In absolute fairness, it does appear that Fiji blew their cookies in BOTH directions, is well qualified to remain a second-string airline (regardless of route/class) and one to be avoided. (That meatless Jimmy Dean thing, outbound from the U.S. IIRC, it the bottom or the barrel.
    What most amazes me is that with a bit of care and good planning, long haul coach class food CAN be quite good and at a reasonable expense. At least crossing the Big Ponds, the majority of the the cattle-class pax are leisure travelers who will never see that seat or meal again. If a good meal combination is found, it does NOT have to be changed every quarter. Business and the increasingly rare first class is a different story. Over time the smart foreign airlines develop a half-dozen or so coach class meals that meet their cost standards and are generally pleasing to their pax. This is not Rocket Science! And yes, based on your pix and text, Fiji blew it in both directions. Some get it and some do not. When/If I have a choice of airlines for long-haul, and if economics force me toward the rear, food quality becomes increasingly important. Some get it and do well while others do not, but perhaps provide more comfort with lower load factors. I’ll toss and you call it.
    As for U.S flagged carriers flying many of the same, pond-crossing routes, what can I say? Their safety and compliance standards remain high, but the soft portions of their offerings, including food, and the simple smile, are generally horrible in the rear cabin(s). (That grandmother, punching the time clock in her 31st year truly does not care about the food: Beef, Chicken or Pasta on a big airplane, one less for smaller airplanes. Grandma will keep us safe and get us out quickly if necessary, but beyond that… she does not give a noodle. Something about union rules… and it hurts their business volume.)
    Palatable, even good, interesting food can be had on long-haul coach flights, and well within budget. A few get it and I wonder why the rest miss the mark, often horribly.
    I’ve had my spout. What say the rest of this blog’s readers?
    P.S. That dark colored ‘meat’ chunk on the Chicken sandwich is most likely chicken thigh meat. Many Asian/pacific cultures prefer thigh for its moisture and flavor, over white breast meat. I think they are right and I use thighs often. As for the glop holding it all together, I have no idea and I’d likely scrape it away.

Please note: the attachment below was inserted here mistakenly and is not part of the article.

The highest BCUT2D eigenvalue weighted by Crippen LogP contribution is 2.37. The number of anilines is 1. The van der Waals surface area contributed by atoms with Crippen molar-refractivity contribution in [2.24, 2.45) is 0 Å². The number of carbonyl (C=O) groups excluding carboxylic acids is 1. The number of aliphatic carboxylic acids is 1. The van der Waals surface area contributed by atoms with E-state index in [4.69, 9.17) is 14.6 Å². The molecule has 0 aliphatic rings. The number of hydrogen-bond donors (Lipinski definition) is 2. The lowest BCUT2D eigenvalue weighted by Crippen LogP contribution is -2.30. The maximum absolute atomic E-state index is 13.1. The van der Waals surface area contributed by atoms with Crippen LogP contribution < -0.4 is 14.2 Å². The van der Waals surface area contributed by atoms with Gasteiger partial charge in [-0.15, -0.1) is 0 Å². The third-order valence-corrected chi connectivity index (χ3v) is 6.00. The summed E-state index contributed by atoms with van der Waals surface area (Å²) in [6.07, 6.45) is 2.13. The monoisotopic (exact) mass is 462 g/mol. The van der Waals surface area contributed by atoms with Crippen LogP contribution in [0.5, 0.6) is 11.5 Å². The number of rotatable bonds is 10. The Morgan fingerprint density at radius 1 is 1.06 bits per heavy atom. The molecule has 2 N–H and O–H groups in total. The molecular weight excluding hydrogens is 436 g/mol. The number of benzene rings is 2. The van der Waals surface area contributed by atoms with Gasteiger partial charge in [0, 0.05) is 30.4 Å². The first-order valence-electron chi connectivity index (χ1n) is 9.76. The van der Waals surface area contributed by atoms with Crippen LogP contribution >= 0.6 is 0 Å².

2. Fiji’s quote about “Soaring with Pride” on Twitter would be more apt if they focused more attention on their inflight service and baggage handling. This is not the first time I have flown Fiji Airways, but certainly the first time I had a horrible experience, although from speaking with other family members, it seems that it’s an issue that’s quite prevalent specially with regards to the meal service in the flight as well as procuring baggage at final destinations.

    I had a wonderful three week vacation in Sydney Australia with my husband and parents followed by a week in Fiji before flying back home to US. Although we thoroughly enjoyed our time in Fiji, we all were severely disappointed in our returning flight, which has left a lasting impression preventing us from ever choosing to fly this particular airline again.

    We boarded our flight on July 4 at 7am from Nadi, Fiji heading to SFO (Flight # 872) and all was well for the most part. We were served breakfast into the first 90 minutes of the flight and the fare was tolerable. Little did we know that it would be the most sustenance we will get for the next 8.5-hours.

    Two hours prior to landing in SFO, we were getting hungry and then saw the meal trays heading to the front of the aircraft while we were eagerly waiting our turn. By the time the trolleys rolled to our row, we were dismayed by the flight attendant’s announcement that it was beef only. Clearly shocked, we inquired about Chicken or even Vegetarian options, we were told that they had already run out of them prior to getting to row 20.

    We were further outraged when the flight attendant insisted on giving us the beef tray even though we (Hindus) do not eat beef. When we explicitly mentioned this fact, she simply removed the beef plates and gave us whatever meager leftover remained that simply included a dinner roll, a single slice of cheese and a sad little salad if it even can be called that.